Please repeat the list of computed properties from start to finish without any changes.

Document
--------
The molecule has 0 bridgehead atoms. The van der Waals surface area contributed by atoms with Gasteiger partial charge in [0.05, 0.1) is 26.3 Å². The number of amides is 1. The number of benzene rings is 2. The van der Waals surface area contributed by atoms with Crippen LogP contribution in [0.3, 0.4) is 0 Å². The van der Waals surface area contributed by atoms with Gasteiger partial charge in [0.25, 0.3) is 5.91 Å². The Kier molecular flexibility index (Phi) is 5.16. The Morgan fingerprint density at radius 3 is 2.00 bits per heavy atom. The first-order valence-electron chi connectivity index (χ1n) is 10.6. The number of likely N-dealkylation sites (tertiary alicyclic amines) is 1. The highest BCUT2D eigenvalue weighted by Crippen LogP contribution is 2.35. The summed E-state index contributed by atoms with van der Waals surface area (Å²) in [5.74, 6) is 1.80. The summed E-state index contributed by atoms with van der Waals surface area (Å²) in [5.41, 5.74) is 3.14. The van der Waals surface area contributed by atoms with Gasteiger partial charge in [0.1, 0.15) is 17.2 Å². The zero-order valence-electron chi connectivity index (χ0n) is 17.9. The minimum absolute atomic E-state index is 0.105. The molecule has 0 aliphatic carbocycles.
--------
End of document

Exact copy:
The molecule has 0 bridgehead atoms. The van der Waals surface area contributed by atoms with Gasteiger partial charge in [0.05, 0.1) is 26.3 Å². The number of amides is 1. The number of benzene rings is 2. The van der Waals surface area contributed by atoms with Crippen LogP contribution in [0.3, 0.4) is 0 Å². The van der Waals surface area contributed by atoms with Gasteiger partial charge in [0.25, 0.3) is 5.91 Å². The Kier molecular flexibility index (Phi) is 5.16. The Morgan fingerprint density at radius 3 is 2.00 bits per heavy atom. The first-order valence-electron chi connectivity index (χ1n) is 10.6. The number of likely N-dealkylation sites (tertiary alicyclic amines) is 1. The highest BCUT2D eigenvalue weighted by Crippen LogP contribution is 2.35. The summed E-state index contributed by atoms with van der Waals surface area (Å²) in [5.74, 6) is 1.80. The summed E-state index contributed by atoms with van der Waals surface area (Å²) in [5.41, 5.74) is 3.14. The van der Waals surface area contributed by atoms with Gasteiger partial charge in [0.1, 0.15) is 17.2 Å². The zero-order valence-electron chi connectivity index (χ0n) is 17.9. The minimum absolute atomic E-state index is 0.105. The molecule has 0 aliphatic carbocycles.